Dutch-Turkish collective Altin Gün are breathing new life into the Turkish pysch rock of the early ’70s, adding modern-day flourishes to classic influences. Their latest record, Gece, was just released on ATO and stands toe to toe with the garage-psych of labelmates King Gizzard & The Lizard Wizard.
To celebrate the album’s release — and the rich tradition of Turkish popular music — Altin Gün is giving us their guide to Turkish music, with some essential album selections and a playlist of chock full of serious jams.
Barış Manço was Turkey’s most famous rockstar and TV presenter. He was one of the pioneers of the Anatolian rock movement in the ’70s. His house in Kadıköy is now a museum, and there’s even a ferry with his name in Istanbul.
2023 is definitely his most spaced-out cosmic adventure. He wrote a lot of his own material but like most Turkish artists, he also did a lot of standards and traditionals.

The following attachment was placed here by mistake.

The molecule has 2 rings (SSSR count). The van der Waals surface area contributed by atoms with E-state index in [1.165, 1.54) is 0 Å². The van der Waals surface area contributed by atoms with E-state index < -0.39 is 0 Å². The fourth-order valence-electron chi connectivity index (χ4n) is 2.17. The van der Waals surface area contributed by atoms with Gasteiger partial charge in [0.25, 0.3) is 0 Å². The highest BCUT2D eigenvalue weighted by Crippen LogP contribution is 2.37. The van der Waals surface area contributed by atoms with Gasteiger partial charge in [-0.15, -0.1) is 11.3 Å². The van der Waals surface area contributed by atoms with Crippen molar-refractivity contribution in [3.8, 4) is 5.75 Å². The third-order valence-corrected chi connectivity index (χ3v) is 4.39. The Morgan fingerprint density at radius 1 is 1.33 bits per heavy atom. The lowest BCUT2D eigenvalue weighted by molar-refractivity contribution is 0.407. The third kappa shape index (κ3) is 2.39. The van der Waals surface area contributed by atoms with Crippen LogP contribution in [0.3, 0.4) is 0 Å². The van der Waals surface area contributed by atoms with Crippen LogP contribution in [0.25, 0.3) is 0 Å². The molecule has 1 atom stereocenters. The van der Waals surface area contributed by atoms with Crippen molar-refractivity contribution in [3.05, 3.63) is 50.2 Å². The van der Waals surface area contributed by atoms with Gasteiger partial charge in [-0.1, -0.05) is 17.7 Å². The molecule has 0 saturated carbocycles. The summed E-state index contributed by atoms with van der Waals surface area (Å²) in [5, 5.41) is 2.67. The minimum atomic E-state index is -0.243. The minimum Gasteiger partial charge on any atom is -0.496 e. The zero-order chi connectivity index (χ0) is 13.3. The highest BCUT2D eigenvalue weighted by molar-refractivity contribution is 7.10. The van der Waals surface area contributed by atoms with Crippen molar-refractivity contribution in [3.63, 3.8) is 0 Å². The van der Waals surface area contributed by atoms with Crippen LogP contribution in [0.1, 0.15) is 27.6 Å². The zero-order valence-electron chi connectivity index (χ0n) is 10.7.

Zafer Dilek – Oyun Havaları (1976)
Zafer Dilek isn’t as famous as the other artists in this list but was involved as producer/session player and arranger on a lot of Turkish classics; Selda‘s first album for instance. His solo albums are all instrumental versions of Turkish folk classics. This is is his best, grooviest, and most sought after album. A great listen from start to finish and a big inspiration for us as a band.
A lot of people call Erkin Koray the Turkish Jimi Hendrix. Definitely on the heavier side of the Anatolian rock scene. A brilliant musician, but you can ignore his later work. Elektronik Türküler is Erkin Koray at his best. It’s his second album. His first and third albums are also worth checking out, especially for classics like Mesafeler and Estarabim.
This is the only album from this list that I don’t own on vinyl. I really hope someone will reissue this one day. Unlike the other artists in this list Fikret Kızılok was a real singer/songwriter that performed mainly his own material. He’s been recording since the 60s but this 1983 album was only his second. He was more into releasing singles I guess. When I asked the owner of Deform records in Istanbul about the ridiculous prices for this record he said very little copies were made because of some legal issues. That’s also the reason it hasn’t been reissued I think. Luckily it’s on Spotify. Perfect Sunday morning album. Warm sounding mellow folk.
We made a playlist on Spotify with some of our favorite Turkish tracks available there.